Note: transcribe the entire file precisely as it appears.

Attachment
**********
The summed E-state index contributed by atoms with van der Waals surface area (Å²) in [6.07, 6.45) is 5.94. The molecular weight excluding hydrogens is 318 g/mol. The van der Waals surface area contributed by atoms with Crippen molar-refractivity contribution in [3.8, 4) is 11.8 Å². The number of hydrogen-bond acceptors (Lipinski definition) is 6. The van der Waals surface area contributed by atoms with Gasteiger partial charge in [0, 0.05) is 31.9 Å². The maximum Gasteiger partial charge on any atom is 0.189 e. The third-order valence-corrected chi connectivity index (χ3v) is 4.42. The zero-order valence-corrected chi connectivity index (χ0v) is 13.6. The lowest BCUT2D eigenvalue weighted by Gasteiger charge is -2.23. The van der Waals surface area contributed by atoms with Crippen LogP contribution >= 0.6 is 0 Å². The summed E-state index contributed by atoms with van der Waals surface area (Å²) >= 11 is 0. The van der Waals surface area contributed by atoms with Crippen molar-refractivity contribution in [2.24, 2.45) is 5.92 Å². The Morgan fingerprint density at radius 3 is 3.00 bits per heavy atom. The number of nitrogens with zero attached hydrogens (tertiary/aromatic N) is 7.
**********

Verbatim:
The summed E-state index contributed by atoms with van der Waals surface area (Å²) in [6.07, 6.45) is 5.94. The molecular weight excluding hydrogens is 318 g/mol. The van der Waals surface area contributed by atoms with Crippen molar-refractivity contribution in [3.8, 4) is 11.8 Å². The number of hydrogen-bond acceptors (Lipinski definition) is 6. The van der Waals surface area contributed by atoms with Gasteiger partial charge in [0, 0.05) is 31.9 Å². The maximum Gasteiger partial charge on any atom is 0.189 e. The third-order valence-corrected chi connectivity index (χ3v) is 4.42. The zero-order valence-corrected chi connectivity index (χ0v) is 13.6. The lowest BCUT2D eigenvalue weighted by Gasteiger charge is -2.23. The van der Waals surface area contributed by atoms with Crippen LogP contribution >= 0.6 is 0 Å². The summed E-state index contributed by atoms with van der Waals surface area (Å²) >= 11 is 0. The van der Waals surface area contributed by atoms with Crippen molar-refractivity contribution in [2.24, 2.45) is 5.92 Å². The Morgan fingerprint density at radius 3 is 3.00 bits per heavy atom. The number of nitrogens with zero attached hydrogens (tertiary/aromatic N) is 7.